john_gertsakisThe Global Product Stewardship Council periodically invites thought leaders on product stewardship and producer responsibility to contribute guest blogs. Our guest blogger for this post is John Gertsakis, Chief Sustainability Officer for Infoactiv. John is also a member of the GlobalPSC Advisory Group

 

Clear and logical support grows for increased recycling targets under Australia’s National Television and Computer Recycling Scheme (NTCRS).

Australia’s electronics recycling scheme is currently subject to an Operational Review by the Australian Government, and many stakeholders, including the Waste Management Association of Australia, are expecting the recycling targets to be sharply increased.

Anything other than a significant increase will continue to exacerbate stockpile creation, questionable recycling practices, and the appalling situation of Co-regulatory Arrangements (industry programs) terminating or minimising collection and recycling services to local councils across urban and regional Australia.

The NTCRS has achieved significant collection and recycling outcomes in a product category that was in urgent need of industry-wide Product Stewardship attention and industry support. The Product Stewardship Act and the subordinate regulations represent landmark policy reform aimed at applying the principles of Extended Producer Responsibility to unwanted, obsolete and end-of-life electronics. Infoactiv remains very supportive of the NTCRS and its achievements to date.

The majority of participating stakeholders wish to see the NTCRS expand and thrive as it continues to deliver measurable environmental, social and economic benefits. However the continuation of ‘easy-to reach’ recycling targets does nothing to demonstrate genuine CSR goals, nor do low targets address the vast volume of television and computer waste that continues to flood into landfills in all States and Territories.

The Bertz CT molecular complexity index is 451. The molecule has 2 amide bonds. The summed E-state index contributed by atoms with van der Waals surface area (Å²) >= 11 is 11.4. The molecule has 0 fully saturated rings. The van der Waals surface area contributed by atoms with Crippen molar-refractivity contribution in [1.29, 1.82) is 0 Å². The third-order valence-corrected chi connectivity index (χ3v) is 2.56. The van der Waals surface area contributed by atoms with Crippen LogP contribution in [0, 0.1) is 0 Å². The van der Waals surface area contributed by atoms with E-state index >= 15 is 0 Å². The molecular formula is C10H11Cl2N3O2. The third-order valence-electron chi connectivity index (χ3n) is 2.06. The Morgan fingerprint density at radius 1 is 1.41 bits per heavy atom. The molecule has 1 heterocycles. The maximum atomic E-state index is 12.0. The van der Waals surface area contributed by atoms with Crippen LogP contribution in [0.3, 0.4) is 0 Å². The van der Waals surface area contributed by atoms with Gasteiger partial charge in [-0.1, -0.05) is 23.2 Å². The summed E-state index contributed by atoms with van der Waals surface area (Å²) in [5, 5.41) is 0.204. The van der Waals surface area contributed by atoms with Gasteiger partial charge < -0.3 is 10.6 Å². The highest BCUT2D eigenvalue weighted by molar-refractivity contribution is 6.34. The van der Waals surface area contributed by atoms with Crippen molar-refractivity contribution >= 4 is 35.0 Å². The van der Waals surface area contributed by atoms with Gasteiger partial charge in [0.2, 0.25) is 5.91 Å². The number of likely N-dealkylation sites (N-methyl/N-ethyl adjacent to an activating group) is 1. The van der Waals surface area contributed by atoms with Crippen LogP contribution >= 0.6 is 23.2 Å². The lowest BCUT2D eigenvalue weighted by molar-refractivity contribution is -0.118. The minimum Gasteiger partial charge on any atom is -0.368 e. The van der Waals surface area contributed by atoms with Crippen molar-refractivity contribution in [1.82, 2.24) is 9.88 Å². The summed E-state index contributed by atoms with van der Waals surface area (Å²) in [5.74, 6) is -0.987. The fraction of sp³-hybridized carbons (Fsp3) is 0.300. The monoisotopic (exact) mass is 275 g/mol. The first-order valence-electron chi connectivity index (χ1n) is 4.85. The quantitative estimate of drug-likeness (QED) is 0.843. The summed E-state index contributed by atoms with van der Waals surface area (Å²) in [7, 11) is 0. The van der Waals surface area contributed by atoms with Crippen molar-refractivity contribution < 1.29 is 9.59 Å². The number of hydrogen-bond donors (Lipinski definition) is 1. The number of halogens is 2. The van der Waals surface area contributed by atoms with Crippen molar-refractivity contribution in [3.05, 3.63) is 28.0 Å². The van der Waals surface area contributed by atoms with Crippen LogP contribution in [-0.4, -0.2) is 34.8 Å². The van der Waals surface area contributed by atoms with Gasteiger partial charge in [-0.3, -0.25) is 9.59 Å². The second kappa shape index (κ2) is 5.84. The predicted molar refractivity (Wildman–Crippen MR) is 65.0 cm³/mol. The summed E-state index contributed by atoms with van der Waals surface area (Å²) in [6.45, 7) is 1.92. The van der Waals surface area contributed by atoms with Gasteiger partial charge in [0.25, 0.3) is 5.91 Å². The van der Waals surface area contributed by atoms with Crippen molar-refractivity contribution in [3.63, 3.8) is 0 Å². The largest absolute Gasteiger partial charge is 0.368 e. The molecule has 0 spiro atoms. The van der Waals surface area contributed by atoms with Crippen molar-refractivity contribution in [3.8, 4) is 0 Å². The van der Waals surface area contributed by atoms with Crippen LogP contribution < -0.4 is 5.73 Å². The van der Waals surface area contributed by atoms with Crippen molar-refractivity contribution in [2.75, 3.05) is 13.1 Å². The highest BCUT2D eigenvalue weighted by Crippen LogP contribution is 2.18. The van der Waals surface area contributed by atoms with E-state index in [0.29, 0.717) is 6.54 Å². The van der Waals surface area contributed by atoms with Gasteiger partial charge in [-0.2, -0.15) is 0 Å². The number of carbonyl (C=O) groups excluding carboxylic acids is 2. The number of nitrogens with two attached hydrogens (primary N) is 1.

We receive several calls each week from frustrated local councils that have had their collection and recycling service withdrawn by industry Arrangements under the NTCRS. And ‘frustrated’ is the polite translation of how they express their views. These are not isolated instances but a steady stream of municipalities who are now having to bear the cost burden of industry not recycling the very products that they produce and place on the market.

Most importantly, the Hon Greg Hunt MP, Minister for the Environment is perfectly placed to significantly increase the enforceable targets under the NTCRS and swiftly deal with several issues that require prompt and decisive attention.

Low-level target increases will continue to aggravate key issues at a time when the scheme needs proactive adjustment by the Australian Government. More information about the Government’s Operational Review that is currently underway can be found here.